In an ongoing effort to immerse myself in Vim as much as possible, I’m trying out a plugin called VimRepress – a fork of the popular Vimpress plugin.
Unfortunately, getting it running with MacVim on MacOS X Lion is a bit of a bear, but thankfully Paulo Poiati wrote an excellent article on getting the job done.
Basically, if you’re using Homebrew, you have to rebuild your MacVim to use the i386 architecture, otherwise you wind up with a Python interpreter that doesn’t match the bitness of your editor, and when MacVim goes to invoke Python to run the blogging bits in the plugin, MacVim explodes.
Also unfortunately, you can’t use the Homebrew built Python or Ruby interpreters when building MacVim either, and have to instead use the bundled ones from MacOS (both sorely out of date. Who uses Ruby 1.8 anymore? :).
So I had to uninstall my Homebrew based Python and Ruby, install python-markdown2 into the OSX default Python instance, and now everything seems to be working just fine.
Living the Vim Life
VimRepress and Blogging
That said, there are still some creature comforts that I miss from the awesome Blogging bundle in TextMate – silly things like giving me a drop down list with the possible Categories for my post and the like. Hopefully over time we can get those implemented in Vim land 🙂
On the upside, and this counts for a lot, is that I can now write in Markdown again <contented sigh> I’ve missed Markdown terribly ever since I transitioned the blog from Typo to WordPress many moons ago. It’s a joy to write in, and really lets me think about the writing, not about a properly formed HTML element, which is priceless.
Vim and Me In the Large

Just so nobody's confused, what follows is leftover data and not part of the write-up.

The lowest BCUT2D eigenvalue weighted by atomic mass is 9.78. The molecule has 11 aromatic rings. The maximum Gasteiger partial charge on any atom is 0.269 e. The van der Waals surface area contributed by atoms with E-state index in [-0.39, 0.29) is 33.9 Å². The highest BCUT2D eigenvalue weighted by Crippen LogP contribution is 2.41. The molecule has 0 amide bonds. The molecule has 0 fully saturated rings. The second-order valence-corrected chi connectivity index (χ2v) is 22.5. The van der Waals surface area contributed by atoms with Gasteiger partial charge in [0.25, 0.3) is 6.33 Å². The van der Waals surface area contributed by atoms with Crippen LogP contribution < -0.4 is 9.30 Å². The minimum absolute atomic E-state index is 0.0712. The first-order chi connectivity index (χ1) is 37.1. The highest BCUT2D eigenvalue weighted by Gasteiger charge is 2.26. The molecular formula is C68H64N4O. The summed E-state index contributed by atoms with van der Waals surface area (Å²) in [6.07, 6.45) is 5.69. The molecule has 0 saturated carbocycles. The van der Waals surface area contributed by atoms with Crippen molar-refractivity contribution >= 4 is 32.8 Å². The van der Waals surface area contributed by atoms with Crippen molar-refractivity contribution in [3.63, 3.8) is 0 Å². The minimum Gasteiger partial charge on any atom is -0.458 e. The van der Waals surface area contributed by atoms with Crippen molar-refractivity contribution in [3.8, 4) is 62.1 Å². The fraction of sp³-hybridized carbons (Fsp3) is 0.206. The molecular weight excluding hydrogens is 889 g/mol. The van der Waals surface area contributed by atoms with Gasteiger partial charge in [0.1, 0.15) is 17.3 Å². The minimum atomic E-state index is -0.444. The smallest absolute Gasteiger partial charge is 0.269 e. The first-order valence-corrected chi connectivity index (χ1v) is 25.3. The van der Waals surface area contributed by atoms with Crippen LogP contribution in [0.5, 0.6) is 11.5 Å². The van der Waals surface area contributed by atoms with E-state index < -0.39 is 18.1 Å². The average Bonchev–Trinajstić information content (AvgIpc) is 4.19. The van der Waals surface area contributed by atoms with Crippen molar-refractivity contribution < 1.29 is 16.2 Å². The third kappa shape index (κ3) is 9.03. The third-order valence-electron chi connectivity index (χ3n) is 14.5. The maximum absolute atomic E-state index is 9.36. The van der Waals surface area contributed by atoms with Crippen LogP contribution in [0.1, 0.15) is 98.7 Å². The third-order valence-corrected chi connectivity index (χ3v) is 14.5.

For what it’s worth, thus far the minor pain of transitioning to Vim has been entirely worth it, I’ve definitely seen a noticeable productivity boost, and for work-a-day code and configuration editing, I’m actually finding Vim to be vastly more powerful than TextMate simply because my environment is everywhere I want to be rather than being chained to using my Mac desktop for editing and resorting to chicanery like remote mounted filesystems via sshfs.
For years I’d read The Pragmatic Programmer with its mantra of “Learn one editor, and learn it *well” (paraphrase).
I always had mixed feelings about that. I’d taken pride through most of my career in being able to learn a multitude of different tools and adapt to whatever worked best in the local environment. That is in fact a really great skill to have, but there is definitely wisdom where editors are concerned to pick one and live in it 24/7.
MacVim has helped tremendously with that. With it you can have your cake and eat it to. You can use the very same config files and plugins you use on your UNIX servers on your desktop, only wrapped in a superbly crafted Aqua GUI.
It’s a continuing process, but thus far the work I’ve put in has been totally worth it. I would encourage anyone who’s on the fence to give it a try and be strict with yourself about it. Pick a time when you can afford to take the hit and spend the time to get facile enough that you won’t miss your old environment. You won’t regret it.